I cannot rave about this recipe enough! First of all, miso butter is delicious! The creaminess of the butter paired with the miso and ponzu created the perfect sauce. The tofu was dusted with rice flour, which when fried, created a yummy shell of crunchiness! The tofu was served over a bed of lettuce. In the future, I am going to cube the tofu and serve the miso butter as a dipping sauce and eliminate the lettuce as it did not enhance the flavor of the dish. Overall, this was my favorite recipe from the DC cook club party!
And some comments from our DC cook club party: “The miso butter makes this dish. It would be good on anything. I suspect (but do not know) that the fried tofu was a lot of work, and that I'd rather just make the miso butter and put it on a baked sweet potato :)”
“Score: 4.5! The miso butter stole the show at the dinner party! It was really flavorful and complemented the tofu perfectly.”
“I'm kind of obsessed with this fried tofu with miso butter dish. I could have eaten the entire plate myself and was very happy with my leftovers the next day. I adored the miso butter – gave the perfect kick to the fried tofu. I definitely want to make this dish.”
Lisa W.'s Spicy Shrimp and Avocado Salad
This dish definitely wins the award for being the most colorful dish! I love avocado with everything so I thought that this dish would be a winner. However, I realized that I am not a fan of pairing shrimp and avocado. The textures of the shrimp and avocado did not work well for me.
And some comments from our DC cook club party: “Perfect light salad - would make a great picnic item or light dinner on a hot day.” “I enjoyed the slight spiciness of the shrimp balanced by the creamy and cool taste of the avocado.”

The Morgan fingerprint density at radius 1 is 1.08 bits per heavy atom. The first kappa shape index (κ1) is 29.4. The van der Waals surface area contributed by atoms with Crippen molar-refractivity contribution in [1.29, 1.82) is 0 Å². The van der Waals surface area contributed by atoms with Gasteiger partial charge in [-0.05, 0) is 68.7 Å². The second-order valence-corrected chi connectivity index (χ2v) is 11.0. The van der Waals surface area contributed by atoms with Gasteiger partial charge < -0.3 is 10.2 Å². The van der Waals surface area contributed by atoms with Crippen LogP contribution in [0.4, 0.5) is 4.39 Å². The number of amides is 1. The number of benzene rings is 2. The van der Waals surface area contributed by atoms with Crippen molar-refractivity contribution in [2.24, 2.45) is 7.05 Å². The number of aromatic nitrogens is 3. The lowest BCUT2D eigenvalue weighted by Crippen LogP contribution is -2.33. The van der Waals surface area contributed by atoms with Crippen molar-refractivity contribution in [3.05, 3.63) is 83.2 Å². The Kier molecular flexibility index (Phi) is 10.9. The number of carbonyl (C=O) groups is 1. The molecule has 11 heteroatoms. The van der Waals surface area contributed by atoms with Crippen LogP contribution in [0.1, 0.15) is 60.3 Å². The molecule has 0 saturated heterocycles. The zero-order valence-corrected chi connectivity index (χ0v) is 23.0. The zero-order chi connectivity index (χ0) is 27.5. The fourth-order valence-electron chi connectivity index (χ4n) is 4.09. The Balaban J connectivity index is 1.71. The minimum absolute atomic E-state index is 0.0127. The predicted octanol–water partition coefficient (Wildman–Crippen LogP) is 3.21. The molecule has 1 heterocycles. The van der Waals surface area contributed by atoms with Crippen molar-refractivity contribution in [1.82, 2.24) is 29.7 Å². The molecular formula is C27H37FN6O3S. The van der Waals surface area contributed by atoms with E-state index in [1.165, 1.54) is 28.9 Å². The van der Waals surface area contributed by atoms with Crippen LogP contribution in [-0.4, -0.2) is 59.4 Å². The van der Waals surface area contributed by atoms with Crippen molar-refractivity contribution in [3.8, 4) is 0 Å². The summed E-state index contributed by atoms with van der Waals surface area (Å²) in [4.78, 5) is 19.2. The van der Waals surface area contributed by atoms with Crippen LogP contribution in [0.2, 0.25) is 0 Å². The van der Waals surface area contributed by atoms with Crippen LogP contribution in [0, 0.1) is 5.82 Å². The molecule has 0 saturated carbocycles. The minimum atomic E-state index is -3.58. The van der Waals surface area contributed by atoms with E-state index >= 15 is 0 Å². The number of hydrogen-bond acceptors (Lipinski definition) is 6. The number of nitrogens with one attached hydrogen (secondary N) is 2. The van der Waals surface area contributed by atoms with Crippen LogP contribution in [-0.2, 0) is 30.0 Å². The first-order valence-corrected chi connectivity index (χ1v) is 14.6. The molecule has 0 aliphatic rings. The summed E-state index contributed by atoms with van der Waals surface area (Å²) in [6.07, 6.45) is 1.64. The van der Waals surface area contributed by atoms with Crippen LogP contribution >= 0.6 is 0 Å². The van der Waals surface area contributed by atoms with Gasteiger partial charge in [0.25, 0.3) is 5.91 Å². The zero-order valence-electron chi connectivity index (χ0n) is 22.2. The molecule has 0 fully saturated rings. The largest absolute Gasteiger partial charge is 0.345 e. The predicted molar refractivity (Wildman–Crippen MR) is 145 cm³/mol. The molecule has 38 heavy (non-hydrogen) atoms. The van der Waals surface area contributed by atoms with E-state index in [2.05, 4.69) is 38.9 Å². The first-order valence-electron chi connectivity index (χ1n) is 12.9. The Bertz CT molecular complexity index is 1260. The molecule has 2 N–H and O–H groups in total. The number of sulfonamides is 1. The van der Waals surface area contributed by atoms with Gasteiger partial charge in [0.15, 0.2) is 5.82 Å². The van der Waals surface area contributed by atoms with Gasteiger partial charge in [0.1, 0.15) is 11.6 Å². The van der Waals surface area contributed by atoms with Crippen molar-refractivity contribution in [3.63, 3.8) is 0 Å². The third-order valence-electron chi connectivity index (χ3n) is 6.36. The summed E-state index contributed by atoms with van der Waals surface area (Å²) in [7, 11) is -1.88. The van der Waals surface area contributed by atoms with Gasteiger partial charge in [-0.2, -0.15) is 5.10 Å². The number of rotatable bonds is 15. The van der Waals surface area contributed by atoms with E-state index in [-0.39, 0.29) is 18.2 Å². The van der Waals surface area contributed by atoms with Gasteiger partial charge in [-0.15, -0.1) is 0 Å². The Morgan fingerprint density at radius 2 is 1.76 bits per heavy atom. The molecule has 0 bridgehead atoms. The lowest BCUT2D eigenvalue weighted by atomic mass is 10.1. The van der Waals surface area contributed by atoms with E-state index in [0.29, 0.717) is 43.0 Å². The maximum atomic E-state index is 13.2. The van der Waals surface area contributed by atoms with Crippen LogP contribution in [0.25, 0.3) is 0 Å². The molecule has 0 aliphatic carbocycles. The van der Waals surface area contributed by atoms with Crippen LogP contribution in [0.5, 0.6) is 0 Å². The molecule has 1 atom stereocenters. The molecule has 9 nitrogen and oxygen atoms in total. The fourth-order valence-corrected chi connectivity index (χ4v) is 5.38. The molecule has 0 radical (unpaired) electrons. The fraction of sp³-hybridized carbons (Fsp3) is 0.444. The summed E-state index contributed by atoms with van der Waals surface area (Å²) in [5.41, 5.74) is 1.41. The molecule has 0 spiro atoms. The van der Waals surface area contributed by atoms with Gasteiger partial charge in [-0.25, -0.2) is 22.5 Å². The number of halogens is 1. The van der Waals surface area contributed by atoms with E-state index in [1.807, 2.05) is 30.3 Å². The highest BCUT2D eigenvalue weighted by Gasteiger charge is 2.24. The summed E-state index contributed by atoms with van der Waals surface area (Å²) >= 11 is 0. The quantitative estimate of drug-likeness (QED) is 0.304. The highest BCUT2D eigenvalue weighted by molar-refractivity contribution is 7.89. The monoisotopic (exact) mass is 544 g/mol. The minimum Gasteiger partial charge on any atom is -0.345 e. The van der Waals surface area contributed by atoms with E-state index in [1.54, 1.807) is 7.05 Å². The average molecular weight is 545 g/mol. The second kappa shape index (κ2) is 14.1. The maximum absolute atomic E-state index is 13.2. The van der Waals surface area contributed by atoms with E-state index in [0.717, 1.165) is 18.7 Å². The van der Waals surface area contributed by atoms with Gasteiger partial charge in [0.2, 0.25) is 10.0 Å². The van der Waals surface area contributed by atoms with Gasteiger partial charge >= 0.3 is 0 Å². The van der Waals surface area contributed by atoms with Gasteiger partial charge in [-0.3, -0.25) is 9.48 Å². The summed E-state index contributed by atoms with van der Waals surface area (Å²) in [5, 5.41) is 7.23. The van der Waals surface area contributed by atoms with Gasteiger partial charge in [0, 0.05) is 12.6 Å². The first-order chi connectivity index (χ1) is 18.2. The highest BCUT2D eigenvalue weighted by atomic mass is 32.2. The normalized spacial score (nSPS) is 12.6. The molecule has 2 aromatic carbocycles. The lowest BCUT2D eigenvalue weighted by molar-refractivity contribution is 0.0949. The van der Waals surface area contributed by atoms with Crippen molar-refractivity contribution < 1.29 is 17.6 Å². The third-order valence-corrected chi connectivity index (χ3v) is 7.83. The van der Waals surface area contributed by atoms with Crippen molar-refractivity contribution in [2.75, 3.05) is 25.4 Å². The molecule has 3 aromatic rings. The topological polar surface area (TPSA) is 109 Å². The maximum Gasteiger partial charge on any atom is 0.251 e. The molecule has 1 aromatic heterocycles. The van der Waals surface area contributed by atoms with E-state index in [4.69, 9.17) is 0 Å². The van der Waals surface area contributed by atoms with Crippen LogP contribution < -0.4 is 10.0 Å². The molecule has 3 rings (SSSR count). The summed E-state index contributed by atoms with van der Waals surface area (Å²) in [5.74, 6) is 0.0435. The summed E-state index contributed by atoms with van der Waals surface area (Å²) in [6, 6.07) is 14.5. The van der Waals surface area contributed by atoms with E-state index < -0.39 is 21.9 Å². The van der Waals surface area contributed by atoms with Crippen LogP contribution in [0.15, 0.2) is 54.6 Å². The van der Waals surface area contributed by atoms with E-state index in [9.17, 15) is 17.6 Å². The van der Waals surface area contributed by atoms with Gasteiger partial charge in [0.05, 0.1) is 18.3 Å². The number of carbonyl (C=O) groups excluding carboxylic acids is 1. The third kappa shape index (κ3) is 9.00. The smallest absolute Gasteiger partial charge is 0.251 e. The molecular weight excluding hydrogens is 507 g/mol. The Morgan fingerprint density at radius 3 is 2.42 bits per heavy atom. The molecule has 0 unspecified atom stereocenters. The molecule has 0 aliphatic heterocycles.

Sonia's Wild Mushroom Polenta with Thai Basil Salad
This is an interesting combination of Asian and Italian influences. The mushrooms were hearty and stood up well to the creaminess of the polenta. I used regular basil instead of Thai basil, but the salad turned out nicely, and the bright, zesty flavors of the herbs and lemon was a good contrast with the earthy mushrooms. I was a bit perplexed as to why pink peppercorns were really necessary in the recipe. I ended up buying pink salt instead, and it made no difference with the end product (you couldn't see it at all).
Our DC Cook Club thoughts: “Unexpectedly GREAT. This would be a really nice, warm, filling vegetarian entree for a winter day, and the basil topping keeps it from feeling heavy or too ‘casserole-y’.”
“I really enjoyed this dish. Another dish that I could eat a ton of! I am a big fan of polenta and mushrooms, so the two of them coming together was ideal for me. I was very happy to snag some of the leftovers for the next day.”
“Typically, I am not a huge fan of polenta, but the addition of the wild mushrooms made this dish delicious!”
Sonia's Hot and Sour Soup
This soup has a lot of flavor, and is very spicy. The mushrooms and tofu made it substantial enough for a main course. I would definitely make this soup again, but might scale it down a bit and add bamboo shoots for a little extra crunch.
Sonia's Tamari Tofu Stirfry with Rice Noodles
I think that the "one-pot" aspect of this dish was stretched a little thin (wok, colander, bowl of ice water, extra bowls for cooked broccoli and noodles), but beyond that, this was an excellent stir-fry. I was wavering as to whether or not to be lazy and skip the ice water bath, but I'm glad I didn't, because the broccoli came out bright green and really crunchy. I used brown rice noodles to up the nutritional content, and couldn't tell a difference at all. I also substituted seitan for tofu, because that's what I had on hand. The marinade was really flavorful with the addition of garlic, ginger, and chili sauce, and my only complaint was that it wasn't really enough to coat all the noodles, and it came out a little dry. Once everything was mixed together, I added a bit more soy sauce and some sesame oil, which corrected the problem. I was very impressed by how this turned out, and will definitely be making this regularly.
And as an added bonus… Sonia made these amazing cupcakes for our dessert at our DC cook club party. Even the name alone sounds delicious: almond chocolate souffle cupcakes with white chocolate ginger cream. Check them out in full at her blog.